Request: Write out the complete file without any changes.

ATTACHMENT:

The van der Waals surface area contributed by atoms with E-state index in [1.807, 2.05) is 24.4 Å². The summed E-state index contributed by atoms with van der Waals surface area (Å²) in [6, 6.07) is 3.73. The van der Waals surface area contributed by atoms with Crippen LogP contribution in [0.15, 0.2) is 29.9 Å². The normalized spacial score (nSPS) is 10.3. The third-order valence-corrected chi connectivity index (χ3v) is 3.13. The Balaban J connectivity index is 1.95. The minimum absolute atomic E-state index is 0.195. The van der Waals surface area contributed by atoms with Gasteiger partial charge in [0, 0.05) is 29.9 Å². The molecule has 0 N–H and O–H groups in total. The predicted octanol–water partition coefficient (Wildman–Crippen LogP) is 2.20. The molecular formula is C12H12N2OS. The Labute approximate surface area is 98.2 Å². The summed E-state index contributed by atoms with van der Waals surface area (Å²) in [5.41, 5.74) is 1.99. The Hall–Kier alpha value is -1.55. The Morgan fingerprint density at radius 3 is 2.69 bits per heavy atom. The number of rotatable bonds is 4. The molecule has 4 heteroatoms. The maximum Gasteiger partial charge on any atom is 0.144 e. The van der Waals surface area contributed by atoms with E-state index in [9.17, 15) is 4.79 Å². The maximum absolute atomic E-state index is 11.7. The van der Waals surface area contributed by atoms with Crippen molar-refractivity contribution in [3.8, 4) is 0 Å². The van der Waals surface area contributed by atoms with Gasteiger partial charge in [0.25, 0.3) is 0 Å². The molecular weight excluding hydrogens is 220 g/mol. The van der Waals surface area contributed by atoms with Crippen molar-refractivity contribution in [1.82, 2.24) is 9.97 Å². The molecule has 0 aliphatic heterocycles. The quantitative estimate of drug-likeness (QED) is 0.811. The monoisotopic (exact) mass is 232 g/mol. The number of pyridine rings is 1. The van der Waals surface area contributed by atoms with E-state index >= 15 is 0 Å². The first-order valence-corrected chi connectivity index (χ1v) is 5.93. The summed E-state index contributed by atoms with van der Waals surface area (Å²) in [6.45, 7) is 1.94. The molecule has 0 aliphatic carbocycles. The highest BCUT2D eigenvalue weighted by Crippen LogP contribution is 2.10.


The van der Waals surface area contributed by atoms with E-state index in [1.807, 2.05) is 24.4 Å². The summed E-state index contributed by atoms with van der Waals surface area (Å²) in [6, 6.07) is 3.73. The van der Waals surface area contributed by atoms with Crippen LogP contribution in [0.15, 0.2) is 29.9 Å². The normalized spacial score (nSPS) is 10.3. The third-order valence-corrected chi connectivity index (χ3v) is 3.13. The Balaban J connectivity index is 1.95. The minimum absolute atomic E-state index is 0.195. The van der Waals surface area contributed by atoms with Gasteiger partial charge in [0, 0.05) is 29.9 Å². The molecule has 0 N–H and O–H groups in total. The predicted octanol–water partition coefficient (Wildman–Crippen LogP) is 2.20. The molecular formula is C12H12N2OS. The Labute approximate surface area is 98.2 Å². The summed E-state index contributed by atoms with van der Waals surface area (Å²) in [5.41, 5.74) is 1.99. The Hall–Kier alpha value is -1.55. The Morgan fingerprint density at radius 3 is 2.69 bits per heavy atom. The number of rotatable bonds is 4. The molecule has 4 heteroatoms. The maximum Gasteiger partial charge on any atom is 0.144 e. The van der Waals surface area contributed by atoms with E-state index in [9.17, 15) is 4.79 Å². The maximum absolute atomic E-state index is 11.7. The van der Waals surface area contributed by atoms with Crippen molar-refractivity contribution in [3.8, 4) is 0 Å². The van der Waals surface area contributed by atoms with Gasteiger partial charge in [0.25, 0.3) is 0 Å². The molecular weight excluding hydrogens is 220 g/mol. The van der Waals surface area contributed by atoms with Crippen molar-refractivity contribution in [1.82, 2.24) is 9.97 Å². The molecule has 0 aliphatic heterocycles. The quantitative estimate of drug-likeness (QED) is 0.811. The monoisotopic (exact) mass is 232 g/mol. The number of pyridine rings is 1. The van der Waals surface area contributed by atoms with E-state index >= 15 is 0 Å². The first-order valence-corrected chi connectivity index (χ1v) is 5.93. The summed E-state index contributed by atoms with van der Waals surface area (Å²) in [6.45, 7) is 1.94. The molecule has 0 aliphatic carbocycles. The highest BCUT2D eigenvalue weighted by Crippen LogP contribution is 2.10.